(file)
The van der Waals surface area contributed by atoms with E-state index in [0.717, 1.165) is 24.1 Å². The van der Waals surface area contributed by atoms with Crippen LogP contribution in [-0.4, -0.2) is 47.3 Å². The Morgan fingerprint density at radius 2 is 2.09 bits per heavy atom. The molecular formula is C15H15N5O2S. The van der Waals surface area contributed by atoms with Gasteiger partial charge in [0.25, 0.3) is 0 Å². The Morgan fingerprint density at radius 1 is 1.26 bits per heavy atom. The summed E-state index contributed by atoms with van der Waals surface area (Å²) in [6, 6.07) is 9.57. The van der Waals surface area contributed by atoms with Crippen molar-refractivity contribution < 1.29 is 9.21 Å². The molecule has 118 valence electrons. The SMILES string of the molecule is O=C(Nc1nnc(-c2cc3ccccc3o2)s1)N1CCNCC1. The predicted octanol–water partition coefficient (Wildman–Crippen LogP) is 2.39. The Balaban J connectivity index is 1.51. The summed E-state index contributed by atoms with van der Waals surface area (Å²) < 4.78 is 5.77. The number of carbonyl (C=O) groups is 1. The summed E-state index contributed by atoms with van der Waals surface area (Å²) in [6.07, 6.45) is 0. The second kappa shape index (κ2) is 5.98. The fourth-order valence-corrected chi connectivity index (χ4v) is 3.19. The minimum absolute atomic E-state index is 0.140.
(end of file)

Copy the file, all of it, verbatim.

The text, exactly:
The van der Waals surface area contributed by atoms with E-state index in [0.717, 1.165) is 24.1 Å². The van der Waals surface area contributed by atoms with Crippen LogP contribution in [-0.4, -0.2) is 47.3 Å². The Morgan fingerprint density at radius 2 is 2.09 bits per heavy atom. The molecular formula is C15H15N5O2S. The van der Waals surface area contributed by atoms with Gasteiger partial charge in [0.25, 0.3) is 0 Å². The Morgan fingerprint density at radius 1 is 1.26 bits per heavy atom. The summed E-state index contributed by atoms with van der Waals surface area (Å²) in [6, 6.07) is 9.57. The van der Waals surface area contributed by atoms with Crippen molar-refractivity contribution < 1.29 is 9.21 Å². The molecule has 118 valence electrons. The SMILES string of the molecule is O=C(Nc1nnc(-c2cc3ccccc3o2)s1)N1CCNCC1. The predicted octanol–water partition coefficient (Wildman–Crippen LogP) is 2.39. The Balaban J connectivity index is 1.51. The summed E-state index contributed by atoms with van der Waals surface area (Å²) < 4.78 is 5.77. The number of carbonyl (C=O) groups is 1. The summed E-state index contributed by atoms with van der Waals surface area (Å²) in [6.07, 6.45) is 0. The second kappa shape index (κ2) is 5.98. The fourth-order valence-corrected chi connectivity index (χ4v) is 3.19. The minimum absolute atomic E-state index is 0.140.